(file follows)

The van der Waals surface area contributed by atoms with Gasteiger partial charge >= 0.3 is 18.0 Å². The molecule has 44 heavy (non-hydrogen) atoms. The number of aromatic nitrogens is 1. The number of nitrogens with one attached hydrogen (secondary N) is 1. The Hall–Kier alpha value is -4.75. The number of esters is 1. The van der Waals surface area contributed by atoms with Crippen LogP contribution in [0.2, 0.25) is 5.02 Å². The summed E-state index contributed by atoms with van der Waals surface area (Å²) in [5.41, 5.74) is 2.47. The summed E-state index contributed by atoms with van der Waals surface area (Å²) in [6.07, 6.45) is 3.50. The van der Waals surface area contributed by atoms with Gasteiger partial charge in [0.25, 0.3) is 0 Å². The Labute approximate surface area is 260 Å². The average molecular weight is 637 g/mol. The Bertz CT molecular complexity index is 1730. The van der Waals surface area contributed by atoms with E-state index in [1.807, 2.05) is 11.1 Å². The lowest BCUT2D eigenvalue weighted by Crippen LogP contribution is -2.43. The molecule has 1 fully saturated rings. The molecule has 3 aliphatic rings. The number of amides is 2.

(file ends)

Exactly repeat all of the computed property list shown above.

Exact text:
The van der Waals surface area contributed by atoms with Gasteiger partial charge >= 0.3 is 18.0 Å². The molecule has 44 heavy (non-hydrogen) atoms. The number of aromatic nitrogens is 1. The number of nitrogens with one attached hydrogen (secondary N) is 1. The Hall–Kier alpha value is -4.75. The number of esters is 1. The van der Waals surface area contributed by atoms with Crippen LogP contribution in [0.2, 0.25) is 5.02 Å². The summed E-state index contributed by atoms with van der Waals surface area (Å²) in [5.41, 5.74) is 2.47. The summed E-state index contributed by atoms with van der Waals surface area (Å²) in [6.07, 6.45) is 3.50. The van der Waals surface area contributed by atoms with Gasteiger partial charge in [0.25, 0.3) is 0 Å². The Labute approximate surface area is 260 Å². The average molecular weight is 637 g/mol. The Bertz CT molecular complexity index is 1730. The van der Waals surface area contributed by atoms with E-state index in [1.807, 2.05) is 11.1 Å². The lowest BCUT2D eigenvalue weighted by Crippen LogP contribution is -2.43. The molecule has 1 fully saturated rings. The molecule has 3 aliphatic rings. The number of amides is 2.